Professional Experience and Social Contribution

Aside from his academic career, and as appropriate to his approach to economics as a practical discipline, Rafi Eldor also has extensive professional experience outside of academia. In the late 80s he started advising different institutions such as banks and different financial companies. More recently, Eldor served on different financial companies’ boards of directors, and advised on stock market public offerings. Moreover, he is a regular contributor to Israeli newspapers’ financial issues, and between 1993 and 1998 maintained a weekly column in the newspaper “Maariv”. He volunteers as financial advisor to the “Israel Cancer Association”, and is also known for his creative approach to his own personal battle with Parkinson’s disease through the medium of dance.

Types of Ballroom Dances

Ballroom Dances

Ballroom dancing refers to a form of dance in which couples move in accordance with patterned dancing steps. It is comprised of two major categories, namely Western and Latin style. The Western style is perhaps the more traditional form of ballroom dancing. It refers to a flowing form in which the couple is constantly moving in a circular fashion around the dance floor. The Latin style refers to a more rhythm-oriented form of dance, in which the couple’s placing is rather fixed and their moves are more energetic and sharp. Each of these forms is further divided into several sub-categories.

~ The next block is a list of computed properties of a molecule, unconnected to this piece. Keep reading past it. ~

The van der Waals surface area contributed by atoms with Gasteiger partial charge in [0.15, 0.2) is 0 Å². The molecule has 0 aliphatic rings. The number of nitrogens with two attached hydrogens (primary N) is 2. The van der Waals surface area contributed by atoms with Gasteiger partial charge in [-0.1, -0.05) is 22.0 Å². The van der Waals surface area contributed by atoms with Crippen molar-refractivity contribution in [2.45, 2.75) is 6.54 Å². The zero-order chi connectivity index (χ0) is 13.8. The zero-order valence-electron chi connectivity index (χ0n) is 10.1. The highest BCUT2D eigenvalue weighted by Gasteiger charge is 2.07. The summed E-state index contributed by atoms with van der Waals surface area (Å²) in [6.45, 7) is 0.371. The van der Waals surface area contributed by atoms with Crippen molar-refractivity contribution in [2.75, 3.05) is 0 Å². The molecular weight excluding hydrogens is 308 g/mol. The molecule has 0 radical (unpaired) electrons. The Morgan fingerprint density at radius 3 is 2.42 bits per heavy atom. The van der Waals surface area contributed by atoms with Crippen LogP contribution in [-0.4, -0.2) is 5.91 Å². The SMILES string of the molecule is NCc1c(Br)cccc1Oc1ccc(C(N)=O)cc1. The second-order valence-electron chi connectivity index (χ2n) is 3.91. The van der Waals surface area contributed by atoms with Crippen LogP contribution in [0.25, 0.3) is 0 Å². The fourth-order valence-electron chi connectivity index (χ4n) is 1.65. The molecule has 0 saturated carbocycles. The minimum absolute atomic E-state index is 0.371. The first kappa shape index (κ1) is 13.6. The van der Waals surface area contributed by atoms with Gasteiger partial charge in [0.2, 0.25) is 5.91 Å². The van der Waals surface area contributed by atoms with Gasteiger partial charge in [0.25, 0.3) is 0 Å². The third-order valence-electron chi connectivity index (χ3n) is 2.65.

Western style ballroom dancing includes primarily the Waltz, the Foxtrot, the Tango, and the Quickstep:

• The Waltz is arguably the most familiar form of ballroom, originating as a folk dance. It is characterized by flowing, swaying movements, and a rise and fall pattern. The dancers circle the dance floor in a counter-clock wise movement.
• The Foxtrot became extremely popular in the 20th century, partially thanks to Fred Astaire and Ginger Rogers, who incorporated it into their films. In its smooth and round-the-dance-floor movements it is similar to the Waltz, although it incorporates quicker steps and more flexibility.